No problem, thanks for the discussion.
Well, obviously labour vouchers wouldn't be literal vouchers in this day and age, that's just their original name, they would take the form of a cashless card or similar thing. Basically the thing that makes them different from money is that you can't trade them with other people, only with the state/centrally planned economy. For example, if you are at the beach and you want a cone, you'll just swipe your card at the ice cream stall and that will be recorded like with a debit card. There's no way to go in and send vouchers to other people directly, except perhaps in some kind of authorised way (ie. it's possible to go through a middleman if you want to sell your car to the neighbour or whatever, or maybe you could just sell your excess stuff back to the state).
Anyway, in addition, it's possible that labour vouchers might have an expiration date as well, or maybe not, but the intention behind that is to encourage people to live to the fullest. For example, in capitalism, if a band you really like comes to the city, but tickets cost $150, you might think, well, that's money I should really put into my retirement, so you will stuff the money in savings or use it for rent instead, and you'll be sad that you didn't go to the show. If labour vouchers expired, it would let you think like, "well, why shouldn't I go if I want to?". But other people think that them expiring would punish people who are thrifty too much, so it's an open question I guess.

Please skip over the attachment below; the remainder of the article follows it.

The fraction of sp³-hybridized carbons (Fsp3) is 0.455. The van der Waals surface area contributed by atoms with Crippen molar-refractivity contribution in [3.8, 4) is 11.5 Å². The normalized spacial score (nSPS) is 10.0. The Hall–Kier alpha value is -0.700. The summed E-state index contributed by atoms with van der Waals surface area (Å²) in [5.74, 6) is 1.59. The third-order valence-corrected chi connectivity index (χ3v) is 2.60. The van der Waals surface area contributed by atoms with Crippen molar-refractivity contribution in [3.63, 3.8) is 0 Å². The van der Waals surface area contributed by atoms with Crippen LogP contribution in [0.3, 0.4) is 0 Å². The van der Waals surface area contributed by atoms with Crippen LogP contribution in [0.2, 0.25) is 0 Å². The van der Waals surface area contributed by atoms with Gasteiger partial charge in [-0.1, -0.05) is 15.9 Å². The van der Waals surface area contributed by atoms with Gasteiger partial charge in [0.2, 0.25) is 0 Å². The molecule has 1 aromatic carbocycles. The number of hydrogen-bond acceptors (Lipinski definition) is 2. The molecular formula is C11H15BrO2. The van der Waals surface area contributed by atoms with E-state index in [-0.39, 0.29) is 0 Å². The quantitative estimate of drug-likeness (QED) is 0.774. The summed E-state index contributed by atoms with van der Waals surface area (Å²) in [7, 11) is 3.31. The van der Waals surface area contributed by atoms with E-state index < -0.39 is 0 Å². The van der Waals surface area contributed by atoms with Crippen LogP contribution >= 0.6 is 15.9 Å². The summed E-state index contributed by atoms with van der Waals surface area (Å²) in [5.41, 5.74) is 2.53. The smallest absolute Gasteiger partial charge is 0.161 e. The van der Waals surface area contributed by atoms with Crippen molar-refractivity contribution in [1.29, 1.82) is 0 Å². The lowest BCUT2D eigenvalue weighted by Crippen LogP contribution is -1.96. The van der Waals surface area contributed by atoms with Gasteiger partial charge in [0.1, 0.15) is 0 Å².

>Eventually, the masses will have divergent interests from the "ministers", this is inevitable. For example; let's say the majority keeps voting for policies that might over-populate an area and negatively affect infrastructure and resources, what then? What if they are dissatisfied with the dividends they receive?
I don't think it's really inevitable, I mean if lots of people want to move to say, socialist New York, is that a big problem? Under socialism, there would be omnipresent public transport to reduce traffic issues, and there wouldn't be any more apartments laying empty for investment purposes or holiday homes. If there's still no space in the city, the city will simply have to grow, either outwards or upwards. Personally I think the future of humanity is hyper-urban anyway.
will respond to rest later.
Anonymous 01/27/20 (Mon) 17:11:37 No.50
Yeah, the future is hyper-urban, but that was just one example. My point is that, realistically, the interests (any interest) of the State will clash with the general population, it's just an undeniable fact of life. Democracy happens in degree, eventually a Socialist state will have to display its authority, further demonstrating the public/private false dichotomy is merely a socially constructed illusion.